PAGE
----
As I may have mentioned already, a few months ago I started thinking about building my own PC. I thought it would be a fun project, and I wanted a way to play all the free PC games I was collecting. As a sneaky entry point, and to get the ball rolling, I decided to get a wired mechanical keyboard. I only have a wireless Apple Bluetooth keyboard, you see, and budget motherboards don’t come with Bluetooth (or WiFi for that matter).
Well, it turns out that now is a terrible time to build a PC. Everybody on the planet is stuck at home and demand is so high that even older components are demanding a premium. Even Black Friday and Cyber Monday failed to bring any good deals on CPUs or GPUs. To make a long story short, I’m not going to be building a PC this year.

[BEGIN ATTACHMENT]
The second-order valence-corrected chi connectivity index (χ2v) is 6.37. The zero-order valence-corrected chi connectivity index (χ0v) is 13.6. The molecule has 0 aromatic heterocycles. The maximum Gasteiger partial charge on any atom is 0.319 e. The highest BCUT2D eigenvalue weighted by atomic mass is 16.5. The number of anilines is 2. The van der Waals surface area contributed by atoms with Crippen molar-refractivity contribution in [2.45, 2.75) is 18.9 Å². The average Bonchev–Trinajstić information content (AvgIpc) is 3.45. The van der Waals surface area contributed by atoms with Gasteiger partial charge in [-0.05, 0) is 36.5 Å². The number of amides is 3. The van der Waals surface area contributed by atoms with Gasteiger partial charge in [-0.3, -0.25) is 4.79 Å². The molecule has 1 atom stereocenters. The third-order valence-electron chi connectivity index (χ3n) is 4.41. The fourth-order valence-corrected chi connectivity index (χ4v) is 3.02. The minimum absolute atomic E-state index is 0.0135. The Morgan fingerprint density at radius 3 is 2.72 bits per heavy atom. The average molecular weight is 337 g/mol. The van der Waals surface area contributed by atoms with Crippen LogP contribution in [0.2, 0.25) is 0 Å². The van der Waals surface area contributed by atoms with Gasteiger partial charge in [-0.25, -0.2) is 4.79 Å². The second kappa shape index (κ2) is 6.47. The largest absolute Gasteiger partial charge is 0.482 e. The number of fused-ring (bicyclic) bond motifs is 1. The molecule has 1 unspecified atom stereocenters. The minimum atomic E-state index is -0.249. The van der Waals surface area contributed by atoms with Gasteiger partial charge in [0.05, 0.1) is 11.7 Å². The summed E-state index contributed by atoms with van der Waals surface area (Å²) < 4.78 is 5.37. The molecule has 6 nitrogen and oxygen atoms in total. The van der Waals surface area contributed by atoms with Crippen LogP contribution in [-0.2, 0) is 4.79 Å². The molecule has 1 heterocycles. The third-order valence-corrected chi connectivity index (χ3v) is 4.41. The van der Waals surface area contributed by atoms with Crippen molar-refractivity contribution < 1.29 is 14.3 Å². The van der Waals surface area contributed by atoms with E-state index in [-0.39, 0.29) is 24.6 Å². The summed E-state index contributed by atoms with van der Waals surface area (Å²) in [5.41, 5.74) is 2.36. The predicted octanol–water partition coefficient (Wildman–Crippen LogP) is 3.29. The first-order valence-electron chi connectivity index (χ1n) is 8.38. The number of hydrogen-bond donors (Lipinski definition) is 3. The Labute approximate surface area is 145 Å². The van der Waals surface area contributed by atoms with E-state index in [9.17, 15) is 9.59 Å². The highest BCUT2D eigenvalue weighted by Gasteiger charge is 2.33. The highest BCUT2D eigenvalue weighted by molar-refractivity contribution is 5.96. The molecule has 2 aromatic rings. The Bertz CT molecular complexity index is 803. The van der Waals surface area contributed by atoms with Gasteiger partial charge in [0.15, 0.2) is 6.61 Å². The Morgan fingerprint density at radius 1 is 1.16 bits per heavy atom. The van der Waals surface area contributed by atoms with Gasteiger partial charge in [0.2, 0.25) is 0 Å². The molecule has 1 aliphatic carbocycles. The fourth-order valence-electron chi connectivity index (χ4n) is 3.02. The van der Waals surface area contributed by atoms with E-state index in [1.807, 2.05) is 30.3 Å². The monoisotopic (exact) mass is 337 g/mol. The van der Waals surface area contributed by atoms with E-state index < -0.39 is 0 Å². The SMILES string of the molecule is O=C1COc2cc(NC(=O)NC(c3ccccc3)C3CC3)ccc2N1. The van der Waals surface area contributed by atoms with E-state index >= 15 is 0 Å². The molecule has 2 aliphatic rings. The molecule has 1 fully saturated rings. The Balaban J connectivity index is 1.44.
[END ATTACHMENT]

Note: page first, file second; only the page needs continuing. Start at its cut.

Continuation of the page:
I don’t regret getting into mechanical keyboards though. The uninformed would shrug and assume a mechanical keyboard is just… a keyboard. But it really isn’t - I’ll get into that shortly. Ultimately, however, a keyboard is the one indispensable tool every writer uses and it should be treated with some professional reverence. You wouldn’t catch a butcher carving choice cuts of meat with a set of dull, rusty knives, would you? All you writers out there, listen up: your precious words flow from your mind to your hands to your keyboard. That flow can be interrupted by a slow, inaccurate keyboard just as easily as other distractions like Facebook or a delicious sandwich.
I won’t go into great length about the different choices and decisions you have to go through when selecting a mechanical keyboard, as others have done so in meticulous detail elsewhere.
Having said that, the main advantage of a mechanical keyboard is simply that it is better than a membrane keyboard. All the cheap and crappy keyboards in the world are membrane keyboards, so called because there is a one-piece rubber layer beneath the keys to register key presses. Mechanical keyboards have individual switches beneath each keycap, which means the key actuates midway through the key press, unlike a membrane keyboard where you have to push the key all the way to the bottom.